Mr. George Howarth: To ask the Parliamentary Secretary, Lord Chancellor's Department what green travel plans her Department has for (a) the Land Registry, (b) CAFCASS and (c) the Public Guardianship Office. 
(a) Of the 26 Land Registry offices, 13 have implemented site-specific green travel plans. The remaining 13 offices expect to implement plans before the end of this financial year. There are also Land Registry policies, covering all offices, providing interest-free advances of salary for the purchase of season tickets for travel to work using public transport and for staff wishing to purchase bicycles for travel to work.
(b) Launched in April 2001, CAFCASS inherited staff with over 100 different terms and conditions. Travel policies for CAFCASS, including green travel plans, will be considered during the process of harmonisation of terms.
(c) In line with departmental guidelines, the Public Guardianship Office (PGO) offers staff interest-free advances of salary for the purchase of season tickets and for staff wishing to purchase bicycles. To assist those staff travelling to work by bicycle, the PGO has installed a secure bicycle rack at Archway Tower together with shower and locker facilities. Details of public transport routes into Archway and the surrounding area are published on the PGO intranet.
Mr. George Howarth: To ask the Parliamentary Secretary, Lord Chancellor's Department what green travel plans are in place for (a) the legal services ombudsman's office and (b) the Law Commission. 
(b) The Law Commission does not currently have a green travel plan. However, introduction of the Lord Chancellor's Department's green transport plan to its other offices, including the Law Commission, is under consideration.
Mr. McNamara: To ask the Parliamentary Secretary, Lord Chancellor's Department by what date she intends to produce (a) in draft and (b) in published form proposals to tackle intimidation of jurors. 
Ms Rosie Winterton: The Northern Ireland Court Service has lead responsibility in consultation with the police for drawing up a policy in relation to countering intimidation of jurors. Preparation of an intimidation policy will be completed by 31 March 2002 and published thereafter.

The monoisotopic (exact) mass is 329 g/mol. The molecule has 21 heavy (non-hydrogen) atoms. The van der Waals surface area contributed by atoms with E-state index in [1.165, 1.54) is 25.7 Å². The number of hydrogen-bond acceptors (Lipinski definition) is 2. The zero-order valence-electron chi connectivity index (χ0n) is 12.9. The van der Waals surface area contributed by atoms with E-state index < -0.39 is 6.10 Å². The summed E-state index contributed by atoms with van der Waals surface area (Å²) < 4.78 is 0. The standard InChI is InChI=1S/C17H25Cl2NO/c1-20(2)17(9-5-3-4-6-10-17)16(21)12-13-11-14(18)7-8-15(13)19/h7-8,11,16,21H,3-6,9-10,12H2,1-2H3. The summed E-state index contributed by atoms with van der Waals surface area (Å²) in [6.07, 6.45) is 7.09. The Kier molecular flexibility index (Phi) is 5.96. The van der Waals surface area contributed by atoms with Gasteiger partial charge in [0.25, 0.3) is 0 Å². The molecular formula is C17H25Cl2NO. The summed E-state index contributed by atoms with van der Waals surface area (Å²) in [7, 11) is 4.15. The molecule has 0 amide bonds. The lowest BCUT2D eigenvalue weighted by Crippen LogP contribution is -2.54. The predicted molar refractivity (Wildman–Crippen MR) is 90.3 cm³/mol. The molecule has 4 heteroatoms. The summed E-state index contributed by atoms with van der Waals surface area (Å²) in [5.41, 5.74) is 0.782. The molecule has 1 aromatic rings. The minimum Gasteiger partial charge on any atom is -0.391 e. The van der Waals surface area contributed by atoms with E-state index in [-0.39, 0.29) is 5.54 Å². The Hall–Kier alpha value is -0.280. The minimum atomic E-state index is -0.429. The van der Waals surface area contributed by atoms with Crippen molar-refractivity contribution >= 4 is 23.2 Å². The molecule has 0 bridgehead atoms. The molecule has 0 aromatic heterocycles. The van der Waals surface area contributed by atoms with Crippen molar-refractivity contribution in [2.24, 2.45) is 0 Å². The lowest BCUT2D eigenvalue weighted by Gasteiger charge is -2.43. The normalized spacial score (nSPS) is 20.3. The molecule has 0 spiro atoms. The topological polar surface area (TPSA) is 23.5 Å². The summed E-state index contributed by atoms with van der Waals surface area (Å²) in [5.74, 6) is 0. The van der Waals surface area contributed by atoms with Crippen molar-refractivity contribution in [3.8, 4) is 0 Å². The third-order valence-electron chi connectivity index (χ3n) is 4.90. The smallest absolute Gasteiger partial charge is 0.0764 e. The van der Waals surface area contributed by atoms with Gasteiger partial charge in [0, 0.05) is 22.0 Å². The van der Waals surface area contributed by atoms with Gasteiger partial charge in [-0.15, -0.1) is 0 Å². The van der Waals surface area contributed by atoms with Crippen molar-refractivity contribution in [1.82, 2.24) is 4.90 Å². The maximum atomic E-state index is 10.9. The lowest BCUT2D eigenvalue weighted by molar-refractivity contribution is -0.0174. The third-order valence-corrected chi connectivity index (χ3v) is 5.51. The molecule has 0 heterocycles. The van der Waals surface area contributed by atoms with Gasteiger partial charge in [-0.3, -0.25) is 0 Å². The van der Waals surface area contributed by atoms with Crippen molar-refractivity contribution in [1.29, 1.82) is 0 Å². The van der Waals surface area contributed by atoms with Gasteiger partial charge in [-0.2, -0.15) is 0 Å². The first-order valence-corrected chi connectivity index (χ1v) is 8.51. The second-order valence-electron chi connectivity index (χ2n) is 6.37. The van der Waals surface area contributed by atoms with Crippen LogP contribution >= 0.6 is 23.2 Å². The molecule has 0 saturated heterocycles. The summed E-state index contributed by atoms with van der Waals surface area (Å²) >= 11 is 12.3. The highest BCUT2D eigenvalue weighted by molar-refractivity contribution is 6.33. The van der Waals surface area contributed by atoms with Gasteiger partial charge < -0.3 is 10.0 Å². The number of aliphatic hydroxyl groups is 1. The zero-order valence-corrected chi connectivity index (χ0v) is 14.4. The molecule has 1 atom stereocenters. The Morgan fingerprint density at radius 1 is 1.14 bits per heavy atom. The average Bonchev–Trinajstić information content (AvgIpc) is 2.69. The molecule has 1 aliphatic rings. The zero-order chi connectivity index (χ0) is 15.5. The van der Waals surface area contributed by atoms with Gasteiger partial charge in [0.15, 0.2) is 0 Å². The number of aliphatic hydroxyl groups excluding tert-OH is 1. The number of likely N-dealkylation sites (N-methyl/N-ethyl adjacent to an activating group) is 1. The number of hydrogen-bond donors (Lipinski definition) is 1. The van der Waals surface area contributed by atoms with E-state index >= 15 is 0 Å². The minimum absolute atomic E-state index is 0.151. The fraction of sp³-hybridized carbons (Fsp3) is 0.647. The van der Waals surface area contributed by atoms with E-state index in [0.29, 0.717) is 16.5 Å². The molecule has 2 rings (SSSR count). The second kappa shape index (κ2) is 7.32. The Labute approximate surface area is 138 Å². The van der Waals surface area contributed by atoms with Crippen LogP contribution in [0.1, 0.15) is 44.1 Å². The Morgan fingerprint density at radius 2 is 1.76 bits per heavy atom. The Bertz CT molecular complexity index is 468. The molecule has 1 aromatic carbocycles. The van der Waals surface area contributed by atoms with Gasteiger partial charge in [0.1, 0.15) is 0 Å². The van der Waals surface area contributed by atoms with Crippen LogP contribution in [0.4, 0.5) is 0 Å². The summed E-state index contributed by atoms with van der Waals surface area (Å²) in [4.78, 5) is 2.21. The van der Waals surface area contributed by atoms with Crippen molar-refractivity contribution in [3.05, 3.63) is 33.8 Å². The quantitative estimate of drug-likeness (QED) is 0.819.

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Mr. Wills: The Government have not ruled out the possibility of a Human Rights Commission, but we would have to be clear about the role and functions of such a commission and its relationship to the several existing equality commissions. One option is a single, over- arching human rights commission, with a federal structure, to cover all these areas, which requires consideration alongside other proposals.
During the last Parliament, the Joint Committee on Human Rights issued a consultation document seeking views on what form a human rights commission might take. We will consider very carefully any recommendations the Joint Committee may make following this consultation.
Mr. Wills: We keep the impact of the Act under continuous review. My Department has a dedicated Human Rights Unit with legal support offering guidance and advice to Government Departments and public authorities, as well as to members of the public, about the Human Rights Act. However, this is not a matter for the Lord Chancellor's Department alone, and the Government have made it clear that all Departments must play their part in delivering information and monitoring, including for their public authorities.